About the time of the 1911’s 100th birthday, we were solidly in the age of the polymer pistol. A decade later, subcompact polymer-pistols chambered in 9 mm have become the most popular handguns for self-defense. Given that landscape, it might seem odd a company would invest in the production of a new line of 1911 handguns. The truth is, there’s still a demand for the old warhorse, especially compact and lightweight variants in the original .45 ACP chambering.
SDS Imports, located in Knoxville, TN, recognized this, and by working with Tisas, a Turkish-based firearm manufacturer, set out to offer quality 1911s at affordable prices. Tisas was established in 1993 and has produced quite an array of handguns and infantry rifles. But, a 1911 was not part of its stable. SDS Imports changed that by sending American-trained engineers and skilled shooters to Tisas to guide the company through the manufacturing process. Now SDS Imports is bringing about a dozen variations of the 1911 into the country. They range in price from around $400 to $1,200. The latest model is the 1911 Bantam Carry 45.
In 1950, Colt introduced its Lightweight Commander, which was a 1911 with an aluminum frame and 4.25-inch barrel. It became one of the most revered carry guns of all time. The 1911 Bantam Carry 45 is SDS Imports’ take on this iconic pistol. It’s built around an aluminum frame, with a hammer-forged, Commander-length slide and barrel. But, unlike many modern renditions of this classic, this pistol has what are known as 70-series internals. This means the Bantam Carry does not have the trigger-actuated, firing-pin safety, which is known for drastically inhibiting a quality trigger pull.
The Bantam Carry also has what has come to be known as a bobtail treatment, where the rear, bottom corner of the grip frame and mainspring housing are machined at an angle to enhance the feel of the grip and reduce the likelihood of printing. Additionally, the mainspring housing and frontstrap have skip-line fluting in place of checkering, and on the right side of the frame the slide-stop-pin hole is recessed. There’s also four end-mill cuts just forward of the slide stop on both sides that can serve as a tactile indicator that your trigger finger is positioned on the frame and not the trigger.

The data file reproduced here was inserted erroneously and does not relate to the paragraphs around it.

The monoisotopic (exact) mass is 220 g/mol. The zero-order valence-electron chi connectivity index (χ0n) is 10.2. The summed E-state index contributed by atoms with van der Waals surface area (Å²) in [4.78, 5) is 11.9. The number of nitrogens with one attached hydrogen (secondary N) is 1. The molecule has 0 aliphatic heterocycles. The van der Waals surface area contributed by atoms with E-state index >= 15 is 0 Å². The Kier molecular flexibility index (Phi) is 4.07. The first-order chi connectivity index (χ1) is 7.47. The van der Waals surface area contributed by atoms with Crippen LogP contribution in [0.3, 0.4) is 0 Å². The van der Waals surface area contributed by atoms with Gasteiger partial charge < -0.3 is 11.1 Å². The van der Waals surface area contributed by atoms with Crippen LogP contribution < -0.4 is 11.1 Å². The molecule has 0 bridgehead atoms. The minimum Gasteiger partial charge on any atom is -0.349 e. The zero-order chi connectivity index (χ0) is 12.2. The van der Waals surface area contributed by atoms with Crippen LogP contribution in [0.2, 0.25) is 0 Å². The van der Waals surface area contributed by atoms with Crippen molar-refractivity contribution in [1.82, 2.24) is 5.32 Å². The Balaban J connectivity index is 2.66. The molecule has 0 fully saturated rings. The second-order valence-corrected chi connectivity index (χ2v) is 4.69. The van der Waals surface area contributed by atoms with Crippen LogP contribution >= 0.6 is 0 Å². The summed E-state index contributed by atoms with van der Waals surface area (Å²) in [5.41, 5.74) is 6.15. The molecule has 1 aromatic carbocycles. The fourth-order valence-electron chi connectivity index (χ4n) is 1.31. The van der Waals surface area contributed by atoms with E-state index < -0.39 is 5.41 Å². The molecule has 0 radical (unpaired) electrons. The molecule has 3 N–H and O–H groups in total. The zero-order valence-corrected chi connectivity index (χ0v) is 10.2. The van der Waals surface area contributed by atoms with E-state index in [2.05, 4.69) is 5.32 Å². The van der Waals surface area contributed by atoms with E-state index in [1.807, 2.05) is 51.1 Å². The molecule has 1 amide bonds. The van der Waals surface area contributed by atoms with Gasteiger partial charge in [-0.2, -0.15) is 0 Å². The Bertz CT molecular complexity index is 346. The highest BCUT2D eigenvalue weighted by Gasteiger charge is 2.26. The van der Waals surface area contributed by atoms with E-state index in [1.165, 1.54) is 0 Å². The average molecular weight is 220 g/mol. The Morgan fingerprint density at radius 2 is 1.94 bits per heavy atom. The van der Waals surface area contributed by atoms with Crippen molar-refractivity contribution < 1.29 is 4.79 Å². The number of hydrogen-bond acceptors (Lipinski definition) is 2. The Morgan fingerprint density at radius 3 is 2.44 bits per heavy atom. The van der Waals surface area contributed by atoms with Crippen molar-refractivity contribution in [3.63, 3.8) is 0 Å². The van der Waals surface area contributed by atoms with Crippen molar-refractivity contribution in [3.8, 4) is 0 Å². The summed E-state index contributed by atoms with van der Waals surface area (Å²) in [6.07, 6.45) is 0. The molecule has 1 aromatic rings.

The pistol’s slide has a center relief area that’s about a half-millimeter deep. Though I’m sure it minutely reduces weight, it is more of a cosmetic cutout that pairs well with the end-mill cut forward and aft slide serrations. The rear sight fits into a Novak-style dovetail and is a ledged, U-notch battlesight, with a serrated face, thankfully without those useless dots. It provides plenty of area for hooking the slide on a belt or boot for one-hand operation, and mates very well with the green fiber-optic front sight that’s also dovetailed in place. To match the large relief area on the side of the slide, the top has machined relief cuts to give the slide a triangular appearance. There’s also a serrated top rib behind and in front of the flared, lowered and scalloped ejection port.
The pistol is fitted with an ambidextrous safety, a commander-style hammer and an upswept, beavertail grip safety with a large memory pad. The entire pistol is finished in black Cerakote and comes with grey/black G10 grips with a deep indention just to the rear of the magazine release. It’s shipped in a black plastic case and comes with two nickel-plated, eight-round magazines, a cleaning cloth, cleaning rod, bore brush, gun lock and owner’s manual.
I would have preferred thinner grips, but the pistol felt amazingly good in the hand, no doubt due to the bobtail feature. I found the skip-line fluting more comfortable, but just as effective as, checkering. Spend a week at a defensive-handgun course with a sharply checkered 1911, and you’ll have tape on your hands by day four. Not with this pistol, as after 350 rounds there was no hand tenderness. The ambidextrous safety operated with what I would call just the right pressure and though I would not rate it as exceptional—there was a minute amount of creep—the trigger was nice and broke at a manageable 4 pounds.
What impressed me the most, was the fit and finish. The Cerakoting was executed impeccably. The slide-to-frame and barrel fit was as good as I’ve seen on some custom 1911s, but the barrel bushing could be rotated without the aid of a bushing wrench. And, there were no sharp edges; the Bantam Carry felt similar to a once-used bar of soap. It was also plenty accurate for defensive-handgun work, even at extended ranges. More importantly, when run on the Forty-Five Drill—five shots at 5 yards, at a 5-inch circle in less than five seconds from concealment—I was able to score an average time of 4.42 seconds, with only two out of 25 shots outside the 5-inch circle in five attempts. That’s not bad for a 25-ounce .45 ACP running 230-grain ammo.
There were no malfunctions during the firing of 350 rounds, and I only experienced two negative issues. Three times during rapid fire, my support-hand thumb contacted and engaged the slide stop. A slight dimpling where the slide stop faces the plunger might be in order. But, in all fairness, this is an issue I’ve experienced with a number of 1911s from several manufacturers and is partly due to the way I grip semi-automatic handguns. Also, when fully loaded with eight rounds, both of the CheckMate magazines supplied with the pistol were hard to seat. This was not an issue with several other, higher-quality magazines I had on hand.
The 1911 Bantam Carry 45 is well-configured for concealed carry. It’s accurate, reliable, lightweight, smooth to operate and comfortable to shoot. It’s also quite competitively priced. Word has it, that by the time you read this a 9 mm version will be available, too. If this is any indication of what’s to come from Turkey and SDS Imports, American 1911 manufacturers better take note.